Astronomers detect a circumbinary disk around the system Oph-IRS67AB

March 6, 2018 by Tomasz Nowakowski, report
Continuum emission above 4σ in color scale and specific values of 7 and 15σ in white contours. The synthesised beam is represented by the black filled ellipse. The grey solid and dashed arrows cross at the geometric centre and they represent the direction of and perpendicular to the disk-like structure, respectively. The green and white stars show the positions of Oph-IRS67A and OphIRS67B, respectively. The red diamond denotes the location of the offset region. Credit: De la Villarmois et al., 2018.

An international team of astronomers has discovered a circumbinary disk around the system Oph-IRS67AB and analyzed its chemistry as well as physical properties. The finding is detailed in a paper published February 26 on the arXiv pre-print repository.

Circumbinary disks are accretions of matter composed mainly of gas, dust, planetesimals and asteroids that orbit both the primary and secondary stars in binary systems. Given that astronomers have recently started detecting extrasolar worlds around , finding and studying such disks could improve the understanding of planetary formation scenarios.

Now, a group of researchers led by Elizabeth Artur de la Villarmois of the University of Copenhagen, Denmark, reports the finding of a circumbinary around the binary named Oph-IRS67AB. The system, located some 500 light years away in the Ophiuchus constellation, is composed of Oph-IRS67A and Oph-IRS67B, separated from each other by about 90 AU.

Using the Atacama Large Millimeter/submillimeter Array (ALMA) in Chile, the team observed Oph-IRS67AB in mid-2015. The observations allowed the astronomers to detect the presence of a circumbinary disk around this system and to reveal its properties.

"The purpose of this paper is to present the detection of a circumbinary disk around the system Oph-IRS67 and analyze its chemical and physical structure. (…) The continuum emission agrees with the position of Oph-IRS67 A and B, and reveals the presence of a circumbinary disk around the two sources," the researchers write in the paper.

The study reveals that the disk has a size of 620 by 124 AU, an inclination of about 80 degrees and an estimated mass of most likely 2.2 solar masses. The derived parameters indicate that this disk is about three times larger than typical circumbinary disks.

The researchers found that the system's high-density region, spatially offset from the two stars, shows strong emission from carbon chain molecules (C2H and c−C3H2). They assume that this emission could be related to the inner envelope material, for instance outflow cavity, spiral-arm structures or infalling material from the envelope to the circumbinary disk.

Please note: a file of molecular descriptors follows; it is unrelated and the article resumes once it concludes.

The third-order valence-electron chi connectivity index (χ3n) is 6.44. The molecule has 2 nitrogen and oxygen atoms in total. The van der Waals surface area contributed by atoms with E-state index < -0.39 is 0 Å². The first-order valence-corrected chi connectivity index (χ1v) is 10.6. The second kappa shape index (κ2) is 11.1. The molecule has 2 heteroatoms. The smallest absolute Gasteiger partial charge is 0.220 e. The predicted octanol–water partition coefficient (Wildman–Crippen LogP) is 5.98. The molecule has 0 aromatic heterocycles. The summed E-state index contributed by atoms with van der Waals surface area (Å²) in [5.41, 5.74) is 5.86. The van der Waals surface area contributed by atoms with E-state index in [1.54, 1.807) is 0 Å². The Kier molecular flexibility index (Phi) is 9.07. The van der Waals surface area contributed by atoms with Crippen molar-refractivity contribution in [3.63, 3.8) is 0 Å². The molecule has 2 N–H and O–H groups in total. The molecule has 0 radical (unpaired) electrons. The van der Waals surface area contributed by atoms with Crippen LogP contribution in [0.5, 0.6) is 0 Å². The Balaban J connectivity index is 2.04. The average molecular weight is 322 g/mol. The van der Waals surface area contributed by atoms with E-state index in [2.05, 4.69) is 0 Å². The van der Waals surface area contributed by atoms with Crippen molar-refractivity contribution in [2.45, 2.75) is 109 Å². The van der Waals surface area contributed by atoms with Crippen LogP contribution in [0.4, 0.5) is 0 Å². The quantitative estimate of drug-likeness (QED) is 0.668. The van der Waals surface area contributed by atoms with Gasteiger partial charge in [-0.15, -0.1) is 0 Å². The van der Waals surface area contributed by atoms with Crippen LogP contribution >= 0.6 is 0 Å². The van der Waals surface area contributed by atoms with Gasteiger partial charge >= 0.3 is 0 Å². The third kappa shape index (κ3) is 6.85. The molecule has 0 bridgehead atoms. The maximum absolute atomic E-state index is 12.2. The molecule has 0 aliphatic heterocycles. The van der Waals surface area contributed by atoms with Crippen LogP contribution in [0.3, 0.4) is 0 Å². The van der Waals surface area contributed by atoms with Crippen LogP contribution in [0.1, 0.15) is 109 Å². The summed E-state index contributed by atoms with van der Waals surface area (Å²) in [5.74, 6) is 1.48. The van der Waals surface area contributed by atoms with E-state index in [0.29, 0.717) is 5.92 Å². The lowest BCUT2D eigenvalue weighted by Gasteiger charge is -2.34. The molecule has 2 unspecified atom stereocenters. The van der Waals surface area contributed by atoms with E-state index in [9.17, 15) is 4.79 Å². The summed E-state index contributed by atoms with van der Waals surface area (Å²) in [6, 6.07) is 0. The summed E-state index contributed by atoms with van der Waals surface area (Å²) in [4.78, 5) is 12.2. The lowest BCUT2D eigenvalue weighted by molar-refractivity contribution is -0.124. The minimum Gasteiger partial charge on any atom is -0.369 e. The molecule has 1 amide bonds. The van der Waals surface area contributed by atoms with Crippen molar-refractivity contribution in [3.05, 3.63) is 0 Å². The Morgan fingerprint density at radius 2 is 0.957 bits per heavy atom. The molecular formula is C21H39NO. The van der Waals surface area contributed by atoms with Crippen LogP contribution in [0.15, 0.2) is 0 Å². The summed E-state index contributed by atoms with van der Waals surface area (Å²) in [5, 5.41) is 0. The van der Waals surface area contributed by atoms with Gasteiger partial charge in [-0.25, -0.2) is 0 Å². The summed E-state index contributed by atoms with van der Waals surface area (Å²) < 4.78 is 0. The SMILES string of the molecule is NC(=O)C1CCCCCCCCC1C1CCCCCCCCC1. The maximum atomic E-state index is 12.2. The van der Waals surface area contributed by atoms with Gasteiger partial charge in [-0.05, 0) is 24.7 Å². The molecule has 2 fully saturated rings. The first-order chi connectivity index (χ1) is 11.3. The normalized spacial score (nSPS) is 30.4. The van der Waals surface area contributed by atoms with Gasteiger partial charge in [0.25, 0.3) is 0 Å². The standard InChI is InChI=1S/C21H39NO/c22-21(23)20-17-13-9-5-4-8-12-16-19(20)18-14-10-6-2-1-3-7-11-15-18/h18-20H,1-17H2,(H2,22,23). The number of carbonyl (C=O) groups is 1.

"The high-density region shows a different chemistry than the disk, being enriched in carbon chain molecules," the paper reads.

Furthermore, the astronomers found that there is no methanol emission in the system, which may be caused by the presence of the disk. They also revealed that sulfur dioxide transition is optically thick, shows compact emission, and is detected only around Oph-IRS67B.

In concluding remarks, the authors of the paper noted that observation of other molecules and more transition from carbon chain molecules in the binary are required to uncover more details about the high-density region. Moreover, higher-angular-resolution observations could reveal further insights into the nature of the circumstellar disks around each source and explain the chemical differences seen between them. According to the researchers, the Oph-IRS67AB system is also an ideal candidate for proper motion studies and planet formation.

Explore further: Astronomers take a closer look at a young circumbinary disk

More information: Chemistry of a newly detected circumbinary disk in Ophiuchus, arXiv:1802.09286 [astro-ph.SR]

Astronomers recently started discovering exoplanets around binary systems. Therefore, understanding the formation and evolution of circumbinary disks is crucial for a complete scenario of planet formation. The aim of this paper is to present the detection of a circumbinary disk around Oph-IRS67 and analyse its structure. We present high-angular-resolution (0.4", 60 AU) observations of C17O, H13CO+ , C34S, SO2, C2H and c-C3H2 molecular transitions with ALMA at 0.8 mm. The spectrally and spatially resolved maps reveal the kinematics of the circumbinary disk as well as its chemistry. Molecular abundances are estimated using RADEX. The continuum emission reveals the presence of a circumbinary disk around the two sources. This disk has a diameter of ~620 AU and is well traced by C17O and H13CO+ emission. C2H and c-C3H2 trace a higher-density region which is spatially offset from the sources (~430 AU). Finally, SO2 shows compact emission around one of the sources, Oph-IRS67 B. The molecular transitions which trace the circumbinary disk are consistent with a Keplerian profile on disk scales (< 200 AU) and an infalling profile for envelope scales (> 200 AU). The Keplerian fit leads to a mass of 2.2 Msun. Inferred CO abundances w.r.t. H2 are comparable to the canonical ISM value of 2.7e-4. This study proves the first detection of the circumbinary disk associated with Oph-IRS67. The disk is chemically differentiated from the nearby high-density region. The lack of methanol emission suggests the extended disk dominates the mass budget in the inner- most regions of the protostellar envelope, generating a flat density profile where less material is exposed to high temperatures. Thus, complex organic molecules would be associated with lower column densities. Finally, Oph-IRS67 is a promising candidate for the detection of both circumstellar disks with higher-angular-resolution observations.

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